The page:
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Kīlauea Volcano Update: July 20, 2017

July 25, 2017, 2:22 PM HST (Updated August 7, 2017, 2:33 PM) · 0 Comments
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Clear weather provided good views of the lava lake at Kīlauea Volcano’s summit on July 20, 2017. The activity this evening was typical for the lava lake, with variable spattering along the lake margins. Spattering shown here was in the southeast part of the lake, which is the most common site for spattering. This photo was taken by USGS scientists from the rim of Halema‘uma‘u crater, an area that remains closed to the public due to ongoing volcanic hazards.

This past week, Kīlauea Volcano’s summit lava lake fluctuated in concert with summit inflation and deflation, with levels ranging 82 to 148 feet below the vent rim.

On the East Rift Zone, the 61g flow remained active, with lava entering the ocean near Kamokuna and surface breakouts downslope of Pu‘u ‘Ō‘ō.

The 61g flows do not pose an immediate threat to nearby communities.

Mauna Loa is not erupting.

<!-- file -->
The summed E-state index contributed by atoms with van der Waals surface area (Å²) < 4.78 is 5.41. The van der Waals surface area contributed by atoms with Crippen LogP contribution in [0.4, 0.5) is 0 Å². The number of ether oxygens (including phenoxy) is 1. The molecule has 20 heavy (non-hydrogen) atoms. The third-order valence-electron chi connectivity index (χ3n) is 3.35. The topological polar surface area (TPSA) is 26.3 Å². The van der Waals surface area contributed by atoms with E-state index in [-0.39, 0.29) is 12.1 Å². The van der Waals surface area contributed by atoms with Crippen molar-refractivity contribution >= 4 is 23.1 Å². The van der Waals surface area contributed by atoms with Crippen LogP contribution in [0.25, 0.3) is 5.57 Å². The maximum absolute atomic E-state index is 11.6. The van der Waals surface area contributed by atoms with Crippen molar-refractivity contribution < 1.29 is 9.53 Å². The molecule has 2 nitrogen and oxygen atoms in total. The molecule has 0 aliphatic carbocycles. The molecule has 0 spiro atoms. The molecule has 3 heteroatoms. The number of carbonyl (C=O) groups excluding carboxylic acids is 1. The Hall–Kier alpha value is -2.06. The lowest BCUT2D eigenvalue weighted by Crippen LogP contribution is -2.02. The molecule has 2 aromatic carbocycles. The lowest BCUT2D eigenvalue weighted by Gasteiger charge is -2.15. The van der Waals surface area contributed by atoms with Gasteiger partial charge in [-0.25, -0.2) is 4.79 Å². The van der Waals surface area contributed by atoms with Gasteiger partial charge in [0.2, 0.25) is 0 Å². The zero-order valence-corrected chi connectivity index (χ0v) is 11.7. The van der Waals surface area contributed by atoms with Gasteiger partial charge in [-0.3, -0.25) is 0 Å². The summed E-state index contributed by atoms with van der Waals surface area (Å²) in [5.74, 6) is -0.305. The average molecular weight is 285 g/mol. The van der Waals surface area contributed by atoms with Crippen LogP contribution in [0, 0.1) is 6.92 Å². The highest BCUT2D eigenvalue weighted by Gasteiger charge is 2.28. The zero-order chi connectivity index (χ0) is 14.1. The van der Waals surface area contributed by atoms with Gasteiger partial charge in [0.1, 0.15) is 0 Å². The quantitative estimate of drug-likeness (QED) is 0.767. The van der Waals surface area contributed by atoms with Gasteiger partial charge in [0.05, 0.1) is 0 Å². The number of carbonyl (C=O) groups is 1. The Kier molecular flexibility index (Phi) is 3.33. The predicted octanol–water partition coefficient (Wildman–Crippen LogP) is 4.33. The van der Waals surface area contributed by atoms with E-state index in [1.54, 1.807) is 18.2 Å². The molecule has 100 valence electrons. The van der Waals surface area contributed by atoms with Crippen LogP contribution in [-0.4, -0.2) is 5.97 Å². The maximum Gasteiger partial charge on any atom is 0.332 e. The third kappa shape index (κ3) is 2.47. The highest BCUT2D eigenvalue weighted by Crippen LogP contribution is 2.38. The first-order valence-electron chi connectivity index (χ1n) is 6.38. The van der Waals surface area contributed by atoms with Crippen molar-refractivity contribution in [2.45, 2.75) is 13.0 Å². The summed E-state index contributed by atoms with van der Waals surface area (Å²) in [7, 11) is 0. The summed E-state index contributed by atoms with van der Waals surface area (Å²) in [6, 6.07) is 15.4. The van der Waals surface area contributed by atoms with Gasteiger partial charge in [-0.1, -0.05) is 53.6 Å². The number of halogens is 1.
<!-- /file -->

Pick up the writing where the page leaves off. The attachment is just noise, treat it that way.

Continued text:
GPS measurements continue to show deformation related to inflation of a magma reservoir beneath the summit and upper Southwest Rift Zone.

No significant changes in volcanic gas emissions were measured.

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During the past week, small-magnitude earthquakes occurred beneath the volcano, primarily in the south caldera and upper Southwest Rift Zone, at depths less than 3 miles.

No earthquakes were reported felt on the Island of Hawaiʻi during the past week.

This map shows recent changes to Kīlauea’s East Rift Zone lava flow field. The area of the active flow field as of June 21 is shown in pink, while widening and advancement of the active flow as of July 10 is shown in red. Older Pu‘u ‘Ō‘ō lava flows (1983–2016) are shown in gray. The yellow line is the trace of the active lava tube. USGS map.

The Volcano Activity Update is a weekly article written by U.S. Geological Survey Hawaiian Volcano Observatory scientists and affiliates.

Call for summary updates at (808) 967-8862 (Kīlauea) or (808) 967-8866 (Mauna Loa); email questions to askHVO@usgs.gov.

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